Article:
And so, is this about the hands? Am I boring you or leading you astray? I hope we are walking hand in hand. It is a slippery slope, covered in wet leaves, but I think I do know the way to the top.


  1. I was thinking as I read, take these ideas of yours to the Ghetto Classroom and demonstrate they work there. If you survived and accomplished what you accomplish now, then maybe enough people would listen to you, so real change could be made.

    The most appalling thing about your Blogposts is there are so few comments here, so little debate, few challenging your words, and I think that fits with a certain genuine apathy, despite what many people say about education. While many argue to go back to the "basics", your ideas go to the foundations of learning itself.

    I don't always agree and antagonistic thoughts often enter my head as I read your posts. Yet, there is a real need to test the kind of challenges you offer those who will listen. Please keep writing, in hopes that someone in a position to do something, will hear your message.

  2. Wyman, I would be hesitant to test what I do in a typical Ghetto classroom. The structure of typical schools is a challenge. 30 kids in a class is dumb idea as it allows for little give and take between teacher and student... they really don't get to know each other.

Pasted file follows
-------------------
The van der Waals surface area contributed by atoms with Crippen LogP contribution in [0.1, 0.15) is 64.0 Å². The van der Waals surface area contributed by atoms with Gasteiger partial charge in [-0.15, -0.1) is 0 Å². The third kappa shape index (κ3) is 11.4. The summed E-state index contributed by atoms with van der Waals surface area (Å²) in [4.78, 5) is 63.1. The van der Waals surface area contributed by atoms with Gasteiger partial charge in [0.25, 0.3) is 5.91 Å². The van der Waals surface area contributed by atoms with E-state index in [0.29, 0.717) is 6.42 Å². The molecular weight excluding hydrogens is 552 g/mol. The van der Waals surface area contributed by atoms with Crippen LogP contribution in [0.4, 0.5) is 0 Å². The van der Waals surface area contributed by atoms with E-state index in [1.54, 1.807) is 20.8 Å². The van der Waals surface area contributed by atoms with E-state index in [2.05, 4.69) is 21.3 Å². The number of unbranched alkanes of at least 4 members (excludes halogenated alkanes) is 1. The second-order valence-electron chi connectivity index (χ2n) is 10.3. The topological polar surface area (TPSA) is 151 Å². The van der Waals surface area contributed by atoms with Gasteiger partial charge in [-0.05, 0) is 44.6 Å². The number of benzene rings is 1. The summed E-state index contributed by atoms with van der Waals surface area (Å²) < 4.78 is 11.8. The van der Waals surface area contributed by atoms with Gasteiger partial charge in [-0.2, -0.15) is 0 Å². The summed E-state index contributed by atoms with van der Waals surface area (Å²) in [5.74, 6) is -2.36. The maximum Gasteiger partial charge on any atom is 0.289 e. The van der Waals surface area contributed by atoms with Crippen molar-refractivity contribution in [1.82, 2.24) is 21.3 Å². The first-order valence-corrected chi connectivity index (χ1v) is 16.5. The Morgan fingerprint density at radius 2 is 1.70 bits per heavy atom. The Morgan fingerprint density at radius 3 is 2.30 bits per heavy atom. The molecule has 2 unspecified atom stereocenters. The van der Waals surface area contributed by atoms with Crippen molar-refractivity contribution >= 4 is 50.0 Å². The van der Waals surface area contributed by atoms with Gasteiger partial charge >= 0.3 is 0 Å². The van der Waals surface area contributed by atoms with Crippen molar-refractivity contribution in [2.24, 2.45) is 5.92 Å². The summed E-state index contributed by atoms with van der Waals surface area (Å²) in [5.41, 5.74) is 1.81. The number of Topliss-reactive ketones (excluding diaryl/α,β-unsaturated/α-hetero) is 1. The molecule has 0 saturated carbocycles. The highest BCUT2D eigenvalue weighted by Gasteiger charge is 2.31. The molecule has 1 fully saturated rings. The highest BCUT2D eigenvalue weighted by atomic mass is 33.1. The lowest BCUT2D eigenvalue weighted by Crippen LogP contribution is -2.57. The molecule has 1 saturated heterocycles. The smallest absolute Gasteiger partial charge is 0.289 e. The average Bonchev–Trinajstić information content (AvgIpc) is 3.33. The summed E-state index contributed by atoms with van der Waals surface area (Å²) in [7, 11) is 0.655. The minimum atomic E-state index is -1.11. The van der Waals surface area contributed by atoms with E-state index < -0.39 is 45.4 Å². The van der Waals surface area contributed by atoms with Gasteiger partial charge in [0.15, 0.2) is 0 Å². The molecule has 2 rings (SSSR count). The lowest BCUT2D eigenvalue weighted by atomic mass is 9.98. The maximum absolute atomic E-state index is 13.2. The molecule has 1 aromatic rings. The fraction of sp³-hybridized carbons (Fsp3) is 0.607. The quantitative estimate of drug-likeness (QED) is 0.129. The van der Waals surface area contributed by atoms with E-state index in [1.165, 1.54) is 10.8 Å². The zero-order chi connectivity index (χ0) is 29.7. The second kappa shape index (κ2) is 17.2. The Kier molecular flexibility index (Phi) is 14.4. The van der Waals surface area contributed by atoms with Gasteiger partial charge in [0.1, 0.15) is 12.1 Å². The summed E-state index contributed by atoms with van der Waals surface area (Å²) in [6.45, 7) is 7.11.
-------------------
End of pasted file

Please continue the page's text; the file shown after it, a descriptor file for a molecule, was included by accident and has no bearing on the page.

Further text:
I keep harping on theory, and you won't find anything new here. Pedagogy was based on observation of kids by teachers. But interject politics, disfunctional school settings in poor communities, plus the expectation that a good idea has to prove itself by addressing all of the above... it is a formula for disappointment.

    I will be doing a webinar for Ed Tech Specialists in Michigan in December, so that will be an opportunity for a wider audience. And I know there are interested teachers who are so under the gun, they don't come up for air.

    I am glad you don't always agree. Let me know when. It can help me to refine my own thoughts.

  3. I don't have 30 kids in my class but my 25 grade 7/8s are so uninterested in anything that for the first time in 18 years of teaching I seriously thinking about giving up.

    It is not the underfunding, which in the Australian education system is chronic. Nor the social issues, which are immense being a forestry town in decline.